Novel coronavirus COVID-19

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About novel coronavirus, now called COVID-19

At the end of December 2019 Chinese authorities identified a cluster of serious respiratory infections of unknown cause in Wuhan-city in China. The causative agent has since been identified, a novel coronavirus, now called COVID-19. This virus is likely to have spread from animals to humans and is confirmed to be spread from person to person. Many questions are unanswered, such as which animal was the source of the virus and how many of those infected become seriously ill.

At the end of December 2019 Chinese authorities identified a cluster of serious respiratory infections of unknown cause in Wuhan-city in China. The causative agent has since been identified, a novel coronavirus, now called COVID-19. This virus is likely to have spread from animals to humans and is confirmed to be spread from person to person. Many questions are unanswered, such as which animal was the source of the virus and how many of those infected become seriously ill.

Coronaviruses are a fairly common cause of respiratory infections such as colds in humans, but when new variants spread from animals to humans coronavirus infections can be quite serious. This illness has spread to other regions in China and outside of China with people with connections to Wuhan. Most cases outside of China have occurred in Asia, but the World Health Organization (WHO) and European Centre for Disease Control (ECDC) have urged public health authorities to prepare to respond quickly if the illness spreads further.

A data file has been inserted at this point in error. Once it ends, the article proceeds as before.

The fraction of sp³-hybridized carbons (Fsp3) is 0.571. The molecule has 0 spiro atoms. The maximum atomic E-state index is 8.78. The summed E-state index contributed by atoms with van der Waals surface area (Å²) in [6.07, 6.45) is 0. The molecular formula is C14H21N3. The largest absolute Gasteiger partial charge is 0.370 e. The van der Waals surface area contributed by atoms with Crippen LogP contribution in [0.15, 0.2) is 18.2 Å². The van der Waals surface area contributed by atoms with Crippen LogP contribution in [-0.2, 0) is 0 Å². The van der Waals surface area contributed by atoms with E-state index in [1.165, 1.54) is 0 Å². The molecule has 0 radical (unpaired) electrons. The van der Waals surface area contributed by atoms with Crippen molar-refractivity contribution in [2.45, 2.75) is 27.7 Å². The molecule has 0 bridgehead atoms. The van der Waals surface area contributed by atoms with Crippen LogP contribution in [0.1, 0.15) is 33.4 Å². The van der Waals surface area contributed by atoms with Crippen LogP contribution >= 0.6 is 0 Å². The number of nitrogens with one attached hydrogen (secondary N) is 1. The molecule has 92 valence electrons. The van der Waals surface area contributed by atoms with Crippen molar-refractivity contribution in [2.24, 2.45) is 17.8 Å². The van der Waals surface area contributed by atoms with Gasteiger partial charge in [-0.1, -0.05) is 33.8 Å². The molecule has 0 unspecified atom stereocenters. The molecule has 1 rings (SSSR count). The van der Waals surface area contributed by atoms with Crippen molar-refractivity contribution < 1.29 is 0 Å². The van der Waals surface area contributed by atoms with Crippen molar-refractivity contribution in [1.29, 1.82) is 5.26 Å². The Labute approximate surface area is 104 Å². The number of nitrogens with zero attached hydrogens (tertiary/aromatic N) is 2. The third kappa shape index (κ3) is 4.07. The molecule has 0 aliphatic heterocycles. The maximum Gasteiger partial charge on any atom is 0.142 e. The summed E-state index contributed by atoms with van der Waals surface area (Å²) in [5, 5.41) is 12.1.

COVID-19 cases are numbered in the hundreds, a great majority in Wuhan-city. Health care workers who have taken care of the patients with this illness have been infected. Those who have died until now have had serious underlying illnesses.

There is no specific treatment for coronavirus infections and there is no vaccine for COVID-19. To avoid infection with coronavirus, as for influenza, general hygiene measures are very important. Handwashing and/or alcohol-based hand sanitizers are helpful. Travelers to affected areas are urged to avoid contact with animals, alive or dead, especially in animal markets as well as sick individuals. Hand hygiene after contact with common surfaces, such as in airports, can also reduce the risk of transmission. See information for travelers.

Individuals in Iceland who believe they may have been infected with COVID-19 should read the guidance on this page.

Further information can be requested from svl@landlaeknir.is


Fyrst birt 23.01.2020

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